In the Times Higher Education, Farah Mendlesohn, professor of literary history at Anglia Ruskin University, even suggests that academics should point out anomalies in their research during their presentation to encourage questions: “A lot of young academics do not get questions because they are too good – their talks are too finessed and smooth…There is always an anomaly in your findings, so if you acknowledge it yourself, people will trust you more and it leaves room for an obvious question.”
It is also important that a presentation only contains one theoretical idea – there is not enough time to cover more and still maintain a clear focus.
When it comes to academic conference presentations, it makes sense to utilise all of the available technology to help keep an audience engaged. Using slides, data visualisation and even videos can really help.
There are also numerous online platforms that give attendees the chance to engage and interact with presentations, accessing slides, supporting resources, asking questions to the speaker, interacting with others in the audience and making notes. By using technology in this way, you increase engagement with the conference and improve the attendee’s experience. Sli.do and Lintelus all over this sort of service.
Important: When you use any technology, it’s important to have support if anything goes wrong. There is always the potential for something to not work, a file to go missing or other glitches to occur. Be prepared.
Academic Conference Poster
Academic conference posters are used widely in the academic community to summarise research projects and findings in a simple, easy to understand and visual way. They can be used within presentations by your speakers or afterwards to aid discussion around their research topic. These conference posters can also be used to raise awareness of your conference by featuring the registration details and sparking interest in a speaker’s presentation prior to the event.
The posters usually include an abstract of the speaker’s recent paper, visual representations of some of their data, along with some other images. Many research posters follow a similar format, often using a template, and are similar in size – A1 or A2. This is a good online tutorial guide taking you through all the design considerations including a poster template and advice on what to include.
Format of Academic Presentations
Academic Presentations should last twenty minutes only. Researchers who are passionate about their subject have a tendency to overrun. You will need someone on the day whose job it is to help speakers keep to their time limit and finish on time.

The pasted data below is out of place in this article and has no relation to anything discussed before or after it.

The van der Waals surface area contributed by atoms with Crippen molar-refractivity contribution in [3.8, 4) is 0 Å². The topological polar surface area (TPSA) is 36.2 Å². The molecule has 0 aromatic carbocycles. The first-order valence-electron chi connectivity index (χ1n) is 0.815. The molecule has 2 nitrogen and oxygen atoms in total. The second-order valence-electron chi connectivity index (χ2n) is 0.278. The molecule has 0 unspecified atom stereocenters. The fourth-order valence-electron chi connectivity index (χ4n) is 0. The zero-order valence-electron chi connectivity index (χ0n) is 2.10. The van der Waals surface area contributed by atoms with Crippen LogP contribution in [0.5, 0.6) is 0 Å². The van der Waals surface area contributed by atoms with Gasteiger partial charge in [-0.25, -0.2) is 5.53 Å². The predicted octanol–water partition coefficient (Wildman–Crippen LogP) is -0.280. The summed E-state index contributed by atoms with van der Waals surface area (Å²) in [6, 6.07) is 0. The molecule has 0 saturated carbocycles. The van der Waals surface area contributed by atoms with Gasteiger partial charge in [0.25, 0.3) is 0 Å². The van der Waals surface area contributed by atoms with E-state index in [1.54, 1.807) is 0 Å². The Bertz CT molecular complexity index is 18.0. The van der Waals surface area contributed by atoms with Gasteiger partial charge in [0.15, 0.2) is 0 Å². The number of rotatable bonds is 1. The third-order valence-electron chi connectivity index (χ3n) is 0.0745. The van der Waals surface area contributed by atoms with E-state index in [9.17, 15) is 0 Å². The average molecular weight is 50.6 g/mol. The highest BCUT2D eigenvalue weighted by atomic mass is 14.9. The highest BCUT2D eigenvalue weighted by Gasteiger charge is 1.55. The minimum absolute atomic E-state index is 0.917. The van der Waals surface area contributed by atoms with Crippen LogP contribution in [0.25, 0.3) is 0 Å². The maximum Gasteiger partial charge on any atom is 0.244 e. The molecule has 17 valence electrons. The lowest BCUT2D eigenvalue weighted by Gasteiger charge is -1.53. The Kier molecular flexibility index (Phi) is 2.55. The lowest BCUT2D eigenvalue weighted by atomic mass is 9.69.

Choosing an Academic Conference Venue
Finding the right academic conference venue for your event is another very important aspect. Many organisers opt to host their conference in an academic venue near to a range of academic institutions.
Location is so important. You want the venue to be easily accessible by public transport and centrally located. It also helps if there is accommodation, bars and restaurants close by to help attract delegates. When it comes to London academic conference venues, you want to ensure that it is near major train stations and tube stops.
Academic Venue Facilities
Audio-Visual – Ideally you want all of the a/v equipment you require without additional costs.
Stage – You will want a stage for your speakers that is professionally setup and looks appealing.
Comfortable Seats with a Good View – Nobody likes a numb bum and maintaining audience engagement is key so make sure the seats are comfortable. It’s also important that every seat has a good view of the stage. Auditoriums like our Logan Hall work well, providing excellent views of the stage for all delegates.
Green Rooms for Speakers – It’s important that you look after your speakers and help them relax as much as possible before their session. A dedicated green room is a good way of giving them the space to prepare.
Live-Streaming and Recording Presentations – A key consideration is whether you want to film the presentations so that you can make the sessions available online after the event is over. As well as this, you may want to live stream the event so that virtual attendees from around the world can watch. There are many services available to help with this process, but bear in mind it will cost extra.
Networking – One of the main reasons why delegates attend academic conferences is to chat with other researchers, exchange ideas and debate issues with their peers. It is therefore vitally important to facilitate networking at every opportunity.
Make sure your venue has suitable breakout spaces and be sure to schedule in several breaks throughout the conference. It is always tempting to put in more presentations at the detriment of networking sessions – avoid this at all costs. Ensure that any breakout spaces are suitable for relaxed chatting and if you spot anyone that is alone or not engaging then step in and introduce them to people you know.
Catering at Academic Conferences